Inelegant though a divided Kosovo might be, both sides can probably live with it. The epicentres of potential political earthquakes lie elsewhere. Zone one is Bosnia-Herzegovina, where the rule of a series of omnipotent European high representatives has disguised the profound weakness of the state fashioned in Dayton, Ohio. At stake is the very viability of Bosnia.

The most depressing symbol of the Bosnian Federation, which joins Catholic Croats and Muslim Bosniaks, is Mostar, the capital of Her zegovina. After 12 years, the two communities on either side of the Neretva River have nothing in common except a high school that Croat children attend in the morning and Bosniaks in the afternoon.

Meanwhile, the leadership of the Serbian entity in the east and north, Republika Srpska, reacts with open hostility to attempts by the current EU Special Representative, the Slovak Miroslav Lajcák, to centralise in anticipation of transferring more power to the government in Sarajevo. Serbia's prime minister, Vojislav Kostunica, is encouraging this intransigence as well as contributing to the outbreak of Putin-mania in both Serbia and Republika Srpska. The dour face of the Russian president stares down from kiosks throughout the two territories as the presumed new saviour of Serbia's interests.

The Bosnian state will feel the strain of Kosovan independence as Serbia, backed by Russia, toys with demanding the same rights of secession for Republika Srpska as the west has granted Kosovo.

What neither Kostunica nor other Serbs care to mention too often is how Russia was the main international sponsor of another "betrayal" of Serbian interests - the recent independence of Montenegro. Renamed Moscow-on-Sea by local wits, Montenegro has invited Russian oligarchs to replace cigarette smuggling as the profoundly corrupt state's main source of income. According to the Podgorica weekly magazine Monitor, Oleg Deripaska, Russia's aluminium king, now owns 40 per cent of the new country's indust rial capacity.

But apart from becoming the new money-laundering paradise of the Balkans, Montenegro presents fewer potential problems than southern Serbia and Macedonia. Here we must wait to see whether Kosovo's independence further discombobulates the fragile relationships between large Albanian minorities and the Slav majorities. Despite being an EU candidate member, Macedonia is coming under renewed pressure from Greece in the ludicrous dispute about the former country's official name. The argument may be arcane, but with Greece administering a veto on Macedonia's progress towards European and Nato integration, the implications are very serious.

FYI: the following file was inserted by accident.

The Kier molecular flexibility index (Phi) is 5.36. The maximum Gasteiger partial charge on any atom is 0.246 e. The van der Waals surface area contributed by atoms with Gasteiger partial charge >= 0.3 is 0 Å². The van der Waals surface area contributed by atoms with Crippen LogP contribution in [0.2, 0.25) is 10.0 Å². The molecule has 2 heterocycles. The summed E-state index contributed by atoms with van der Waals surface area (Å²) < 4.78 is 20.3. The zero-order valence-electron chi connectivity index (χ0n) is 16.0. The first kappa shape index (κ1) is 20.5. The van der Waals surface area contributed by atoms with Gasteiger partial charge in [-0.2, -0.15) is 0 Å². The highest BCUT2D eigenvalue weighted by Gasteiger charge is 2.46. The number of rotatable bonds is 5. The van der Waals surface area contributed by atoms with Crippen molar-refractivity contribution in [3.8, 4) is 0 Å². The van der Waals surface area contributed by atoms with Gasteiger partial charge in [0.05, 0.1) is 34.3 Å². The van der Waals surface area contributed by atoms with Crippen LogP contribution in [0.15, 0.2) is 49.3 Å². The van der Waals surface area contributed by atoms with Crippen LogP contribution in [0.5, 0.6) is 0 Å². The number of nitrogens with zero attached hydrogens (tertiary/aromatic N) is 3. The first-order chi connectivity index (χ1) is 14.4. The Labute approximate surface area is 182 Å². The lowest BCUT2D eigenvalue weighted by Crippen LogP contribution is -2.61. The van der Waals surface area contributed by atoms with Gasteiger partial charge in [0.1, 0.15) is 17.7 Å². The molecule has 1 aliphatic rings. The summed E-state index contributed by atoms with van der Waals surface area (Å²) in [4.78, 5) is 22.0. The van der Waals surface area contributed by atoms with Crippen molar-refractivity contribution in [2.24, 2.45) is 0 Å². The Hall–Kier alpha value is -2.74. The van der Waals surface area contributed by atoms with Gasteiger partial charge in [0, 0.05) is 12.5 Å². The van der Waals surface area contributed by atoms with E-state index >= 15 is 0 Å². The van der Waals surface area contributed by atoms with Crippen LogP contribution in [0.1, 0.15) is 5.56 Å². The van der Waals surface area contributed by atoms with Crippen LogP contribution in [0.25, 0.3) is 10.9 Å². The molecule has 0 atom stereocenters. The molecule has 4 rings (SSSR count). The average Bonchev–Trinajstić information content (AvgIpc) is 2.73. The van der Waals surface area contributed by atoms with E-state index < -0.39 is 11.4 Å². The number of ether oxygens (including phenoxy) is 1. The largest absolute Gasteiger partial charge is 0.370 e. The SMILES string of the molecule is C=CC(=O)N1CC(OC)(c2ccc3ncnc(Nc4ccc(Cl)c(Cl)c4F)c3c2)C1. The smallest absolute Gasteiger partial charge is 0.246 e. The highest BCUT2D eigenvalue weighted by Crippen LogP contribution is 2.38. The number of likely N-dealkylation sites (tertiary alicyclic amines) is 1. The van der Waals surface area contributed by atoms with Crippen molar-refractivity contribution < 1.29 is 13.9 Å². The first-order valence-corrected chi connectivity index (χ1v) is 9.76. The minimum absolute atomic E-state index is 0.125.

And in Kosovo itself? The great headache is the economy - under UN and EU administration, the province has experienced a precipitous decline in GDP and frightening levels of un employment. This is a dismal record that underlines the hopeless inadequacy of the west's post-intervention policies. The territory is now thoroughly criminalised as a consequence, and it is hard to see how independence will change this in the short term.

Two to three years ago, the EU was on the way to solving the fundamental problems of the Balkans. Kosovo's status was the final, albeit very complex, obstacle to circumnavigate. The collective failure to do so has cast the region back into uncharted, choppy waters, where lie several concealed rocks.

This article first appeared in the 10 December 2007 issue of the New Statesman, How New Labour turned toxic

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The French millennials marching behind Marine Le Pen

A Front National rally attracts former socialists with manicured beards, and a lesbian couple. 

“In 85 days, Marine will be President of the French Republic!” The 150-strong crowd cheered at the sound of the words. On stage, the speaker, the vice-president of the far-right Front National (FN), Florian Philippot, continued: “We will be told that it’s the apocalypse, by the same banks, media, politicians, who were telling the British that Brexit would be an immediate catastrophe.

"Well, they voted, and it’s not! The British are much better off than we are!” The applause grew louder and louder.